At What Rate Should A Startup Grow?

May 12th, 2017 | by James B
At What Rate Should A Startup Grow?

In this day and age, startups are growing faster than ever before. This rise is fueled by shifting consumer preferences, the proliferation of acquisition channels, and the presence of private market investors. But, startups also fail at staggering rates and many of them never accomplish rapid growth.  It seems many people have forgotten that building a startup into a sustainable business always takes time.

Growing pains and gains

A growth rate is one of the crucial metrics that often gets overlooked or misunderstood. Not every type of growth represents a driving force behind success. In other words, a period of rapid growth does not mean that a sudden fizzle is out of the question. In fact, such a scenario is common in the cases of organizations that burn their funds too quickly in order to spur growth. Any growth that outpaces the ability to fund is a bad growth.

Then again, venture capitalists are investing at an unprecedented rate and are empowering startups to target a vast audience right away. Likewise, companies that provide equity funding are helping many startups get their operations off the ground. This gives rise to winner-takes-the-most dynamics, whereas the fastest growing startups secure the biggest piece of the pie.

After all, startups are often described as business organizations designed to grow quickly. This makes sense considering that is the only way to get funding. Alas, some startups take calculated risks by going deep in the red, paying possibly the ultimate price for the sake of stellar growth. The million dollar question is not how to grow, but how much growth is good growth.

Not built to last

An optimal growth rate varies from startup to startup and their stage of development. For example, one figure gets thrown around often: Startups backed by venture capital aim at 5% or higher growth per week. However, this is far from being a hard rule. The same goes for Y Combinator companies that consider 10% growth rate to be exceptional and 7% to be merely “good”.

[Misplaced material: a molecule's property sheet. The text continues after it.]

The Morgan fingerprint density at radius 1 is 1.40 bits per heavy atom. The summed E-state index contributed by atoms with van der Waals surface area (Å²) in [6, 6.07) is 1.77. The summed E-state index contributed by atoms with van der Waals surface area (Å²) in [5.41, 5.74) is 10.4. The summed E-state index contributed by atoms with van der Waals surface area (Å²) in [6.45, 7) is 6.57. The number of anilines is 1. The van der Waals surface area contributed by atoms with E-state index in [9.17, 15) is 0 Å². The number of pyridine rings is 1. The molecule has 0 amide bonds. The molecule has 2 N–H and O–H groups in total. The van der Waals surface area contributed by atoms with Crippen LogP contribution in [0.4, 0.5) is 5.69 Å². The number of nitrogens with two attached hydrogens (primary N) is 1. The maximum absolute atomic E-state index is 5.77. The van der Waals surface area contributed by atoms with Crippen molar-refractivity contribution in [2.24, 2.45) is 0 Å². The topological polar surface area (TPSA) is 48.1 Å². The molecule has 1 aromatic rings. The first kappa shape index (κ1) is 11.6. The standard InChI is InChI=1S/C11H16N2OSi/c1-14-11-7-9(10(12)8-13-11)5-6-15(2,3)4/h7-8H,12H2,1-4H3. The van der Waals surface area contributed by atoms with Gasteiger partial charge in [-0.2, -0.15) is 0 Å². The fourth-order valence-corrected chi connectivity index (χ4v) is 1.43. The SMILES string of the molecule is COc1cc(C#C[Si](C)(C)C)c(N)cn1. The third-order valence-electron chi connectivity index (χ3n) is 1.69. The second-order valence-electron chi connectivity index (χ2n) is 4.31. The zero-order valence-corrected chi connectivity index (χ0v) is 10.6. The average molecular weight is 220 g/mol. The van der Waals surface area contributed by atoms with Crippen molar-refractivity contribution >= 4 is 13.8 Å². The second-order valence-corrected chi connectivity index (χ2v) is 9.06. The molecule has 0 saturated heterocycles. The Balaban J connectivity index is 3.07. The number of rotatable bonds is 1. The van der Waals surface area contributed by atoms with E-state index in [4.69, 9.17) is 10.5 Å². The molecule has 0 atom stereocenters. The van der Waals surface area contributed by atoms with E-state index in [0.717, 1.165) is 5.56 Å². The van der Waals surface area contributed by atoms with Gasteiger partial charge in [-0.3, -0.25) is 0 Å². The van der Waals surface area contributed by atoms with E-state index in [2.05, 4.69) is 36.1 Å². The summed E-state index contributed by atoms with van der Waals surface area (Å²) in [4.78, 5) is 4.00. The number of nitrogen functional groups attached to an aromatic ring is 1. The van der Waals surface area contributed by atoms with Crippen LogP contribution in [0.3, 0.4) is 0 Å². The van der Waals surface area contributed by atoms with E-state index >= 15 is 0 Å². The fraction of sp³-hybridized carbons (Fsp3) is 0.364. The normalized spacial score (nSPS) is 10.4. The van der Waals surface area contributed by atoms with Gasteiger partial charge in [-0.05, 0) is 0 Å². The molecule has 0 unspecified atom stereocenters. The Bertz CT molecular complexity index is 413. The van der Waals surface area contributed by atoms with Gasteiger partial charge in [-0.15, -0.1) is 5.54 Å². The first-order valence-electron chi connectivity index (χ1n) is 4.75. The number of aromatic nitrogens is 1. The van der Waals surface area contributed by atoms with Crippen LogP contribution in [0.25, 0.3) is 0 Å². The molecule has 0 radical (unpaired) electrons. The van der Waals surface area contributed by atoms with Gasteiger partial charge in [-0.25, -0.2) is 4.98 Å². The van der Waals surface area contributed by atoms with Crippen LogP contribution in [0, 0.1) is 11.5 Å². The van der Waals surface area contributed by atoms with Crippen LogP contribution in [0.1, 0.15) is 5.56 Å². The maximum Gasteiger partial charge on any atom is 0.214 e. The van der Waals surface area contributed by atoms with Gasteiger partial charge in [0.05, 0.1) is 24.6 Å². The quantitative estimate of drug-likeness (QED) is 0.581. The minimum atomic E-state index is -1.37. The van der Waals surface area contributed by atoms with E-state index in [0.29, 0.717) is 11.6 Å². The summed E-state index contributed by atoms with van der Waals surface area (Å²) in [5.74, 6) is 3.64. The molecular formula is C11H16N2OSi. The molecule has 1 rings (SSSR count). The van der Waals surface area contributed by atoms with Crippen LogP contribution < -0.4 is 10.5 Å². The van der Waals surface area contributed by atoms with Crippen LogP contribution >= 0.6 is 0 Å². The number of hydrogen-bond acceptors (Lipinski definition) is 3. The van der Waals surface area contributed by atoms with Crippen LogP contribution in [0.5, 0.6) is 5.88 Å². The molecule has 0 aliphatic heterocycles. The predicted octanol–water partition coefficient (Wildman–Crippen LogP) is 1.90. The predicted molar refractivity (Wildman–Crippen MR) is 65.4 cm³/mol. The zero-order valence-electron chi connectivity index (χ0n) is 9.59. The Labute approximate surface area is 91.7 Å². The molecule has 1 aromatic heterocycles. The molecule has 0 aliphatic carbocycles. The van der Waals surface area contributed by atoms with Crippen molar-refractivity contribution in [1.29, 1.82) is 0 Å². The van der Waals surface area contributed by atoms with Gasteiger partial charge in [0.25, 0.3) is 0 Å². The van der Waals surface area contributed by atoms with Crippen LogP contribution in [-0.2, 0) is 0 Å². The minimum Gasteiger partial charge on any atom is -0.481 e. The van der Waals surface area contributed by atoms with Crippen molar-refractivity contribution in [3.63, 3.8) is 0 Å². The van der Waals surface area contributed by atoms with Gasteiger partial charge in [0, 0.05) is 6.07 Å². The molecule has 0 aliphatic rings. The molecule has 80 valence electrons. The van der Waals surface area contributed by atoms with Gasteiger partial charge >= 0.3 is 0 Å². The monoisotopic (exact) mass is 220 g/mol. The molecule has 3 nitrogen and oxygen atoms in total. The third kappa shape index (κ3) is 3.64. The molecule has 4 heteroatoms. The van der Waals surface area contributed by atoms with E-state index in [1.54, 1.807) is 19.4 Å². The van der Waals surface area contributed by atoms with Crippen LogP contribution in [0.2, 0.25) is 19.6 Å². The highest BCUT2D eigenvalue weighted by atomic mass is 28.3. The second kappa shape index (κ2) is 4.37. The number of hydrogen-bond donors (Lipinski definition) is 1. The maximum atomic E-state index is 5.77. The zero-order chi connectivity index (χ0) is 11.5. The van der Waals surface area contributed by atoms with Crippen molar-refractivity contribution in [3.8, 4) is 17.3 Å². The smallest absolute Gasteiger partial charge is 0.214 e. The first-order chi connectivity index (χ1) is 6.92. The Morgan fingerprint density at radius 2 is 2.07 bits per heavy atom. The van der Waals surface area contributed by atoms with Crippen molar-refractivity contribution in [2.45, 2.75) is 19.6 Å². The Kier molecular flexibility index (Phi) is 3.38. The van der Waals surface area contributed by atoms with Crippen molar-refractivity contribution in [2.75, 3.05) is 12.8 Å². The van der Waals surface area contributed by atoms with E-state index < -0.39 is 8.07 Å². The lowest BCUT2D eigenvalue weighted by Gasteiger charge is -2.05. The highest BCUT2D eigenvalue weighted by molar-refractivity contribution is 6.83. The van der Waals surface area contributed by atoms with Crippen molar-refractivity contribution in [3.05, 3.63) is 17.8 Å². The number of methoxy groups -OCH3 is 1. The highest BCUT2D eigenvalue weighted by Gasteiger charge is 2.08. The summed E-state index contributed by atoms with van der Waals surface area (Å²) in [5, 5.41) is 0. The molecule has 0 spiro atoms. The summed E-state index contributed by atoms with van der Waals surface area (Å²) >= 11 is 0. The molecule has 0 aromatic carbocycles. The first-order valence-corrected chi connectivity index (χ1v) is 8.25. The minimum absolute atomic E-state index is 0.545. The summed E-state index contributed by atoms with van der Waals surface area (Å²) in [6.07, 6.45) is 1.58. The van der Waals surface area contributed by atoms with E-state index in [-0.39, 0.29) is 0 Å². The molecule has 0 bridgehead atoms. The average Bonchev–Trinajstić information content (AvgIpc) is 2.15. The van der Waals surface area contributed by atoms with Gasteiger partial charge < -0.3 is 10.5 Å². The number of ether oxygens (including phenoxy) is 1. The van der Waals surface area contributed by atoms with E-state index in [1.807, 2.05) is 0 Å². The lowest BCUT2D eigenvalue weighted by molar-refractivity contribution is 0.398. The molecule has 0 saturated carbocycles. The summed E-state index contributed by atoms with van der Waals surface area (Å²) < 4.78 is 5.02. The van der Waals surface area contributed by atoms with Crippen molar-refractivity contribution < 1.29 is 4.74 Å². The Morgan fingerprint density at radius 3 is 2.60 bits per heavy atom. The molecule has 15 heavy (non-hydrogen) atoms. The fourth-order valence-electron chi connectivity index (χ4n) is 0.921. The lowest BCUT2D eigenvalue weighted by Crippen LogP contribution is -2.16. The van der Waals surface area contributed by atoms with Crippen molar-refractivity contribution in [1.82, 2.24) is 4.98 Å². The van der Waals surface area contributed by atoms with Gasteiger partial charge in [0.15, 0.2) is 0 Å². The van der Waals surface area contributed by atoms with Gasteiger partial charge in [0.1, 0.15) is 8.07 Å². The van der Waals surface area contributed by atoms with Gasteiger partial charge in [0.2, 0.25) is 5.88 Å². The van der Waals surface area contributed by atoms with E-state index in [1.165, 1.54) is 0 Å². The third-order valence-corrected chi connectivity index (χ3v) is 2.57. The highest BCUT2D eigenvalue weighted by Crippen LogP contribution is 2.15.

Well, the truth is that a 10% growth rate cannot last forever. Many business owners are misled by strong growth rates that occur after the launch. They do not realize that they tend to be higher than the ones after one or two years when the law of big numbers kicks in.  Tech industry startups often undergo a spike in growth, which is then followed by a plummeting period of novelty wearing off.

At What Rate Should A Startup Grow?

In due time

Other studies have confirmed that startups that start growing quickly slow down as they scale up. On the other hand, organizations whose growth is steadier and more measurable are in a position to maintain it for a longer period of time. Furthermore, public companies grow substantially faster (percent-wise) the smaller they are.

Ultimately, to discover the best possible rate of growth, startups must factor in multifarious factors such as industry sector, team’s capabilities, customers, and most importantly, the funding phase and a source of capital. Sound planning makes all the difference. Startups that are able to make accurate revenue forecasts are certainly ahead of the pack. Of course, this is not to say startups need to proceed slowly.

The point is not to expect overnight success and avoid cutting corners. So, it is safe to assume startup owners and founders should pay little attention to mind-blowing success stories and unrealistic growth rates.  They are much better off focusing on their own organizations and figuring out what drives their growth organically.  So, pace yourself and strive to achieve your goals just in time, not prematurely or too late.

At any rate

Rapid growth is not a one-size-fits-all solution for startups. It is highly advisable to come up with a roadmap of growth and bear in mind that predictability, volume, and quality of the revenue are just as important as a growth rate. Focusing on the growth must never make you lose sight of other elements that make or break startups. Slow and steady may not win the race, but neither does the one that moves at breakneck speed.